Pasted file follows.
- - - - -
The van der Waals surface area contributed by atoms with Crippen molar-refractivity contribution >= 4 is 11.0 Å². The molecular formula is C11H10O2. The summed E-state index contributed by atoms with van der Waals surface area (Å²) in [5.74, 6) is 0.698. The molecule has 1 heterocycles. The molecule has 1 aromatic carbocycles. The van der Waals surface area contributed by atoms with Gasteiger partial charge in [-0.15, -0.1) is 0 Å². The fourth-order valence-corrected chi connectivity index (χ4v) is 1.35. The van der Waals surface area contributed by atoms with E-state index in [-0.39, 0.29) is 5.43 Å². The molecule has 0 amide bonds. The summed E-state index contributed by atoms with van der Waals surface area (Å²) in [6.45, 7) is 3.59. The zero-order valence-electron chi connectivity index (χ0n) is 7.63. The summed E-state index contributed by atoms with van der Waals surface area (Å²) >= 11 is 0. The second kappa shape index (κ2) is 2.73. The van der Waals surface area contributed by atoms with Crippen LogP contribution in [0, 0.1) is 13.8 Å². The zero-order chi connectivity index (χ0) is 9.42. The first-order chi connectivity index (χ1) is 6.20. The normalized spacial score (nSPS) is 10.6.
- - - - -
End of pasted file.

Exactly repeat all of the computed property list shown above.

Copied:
The van der Waals surface area contributed by atoms with Crippen molar-refractivity contribution >= 4 is 11.0 Å². The molecular formula is C11H10O2. The summed E-state index contributed by atoms with van der Waals surface area (Å²) in [5.74, 6) is 0.698. The molecule has 1 heterocycles. The molecule has 1 aromatic carbocycles. The van der Waals surface area contributed by atoms with Gasteiger partial charge in [-0.15, -0.1) is 0 Å². The fourth-order valence-corrected chi connectivity index (χ4v) is 1.35. The van der Waals surface area contributed by atoms with E-state index in [-0.39, 0.29) is 5.43 Å². The molecule has 0 amide bonds. The summed E-state index contributed by atoms with van der Waals surface area (Å²) in [6.45, 7) is 3.59. The zero-order valence-electron chi connectivity index (χ0n) is 7.63. The summed E-state index contributed by atoms with van der Waals surface area (Å²) >= 11 is 0. The second kappa shape index (κ2) is 2.73. The van der Waals surface area contributed by atoms with Crippen LogP contribution in [0, 0.1) is 13.8 Å². The zero-order chi connectivity index (χ0) is 9.42. The first-order chi connectivity index (χ1) is 6.20. The normalized spacial score (nSPS) is 10.6.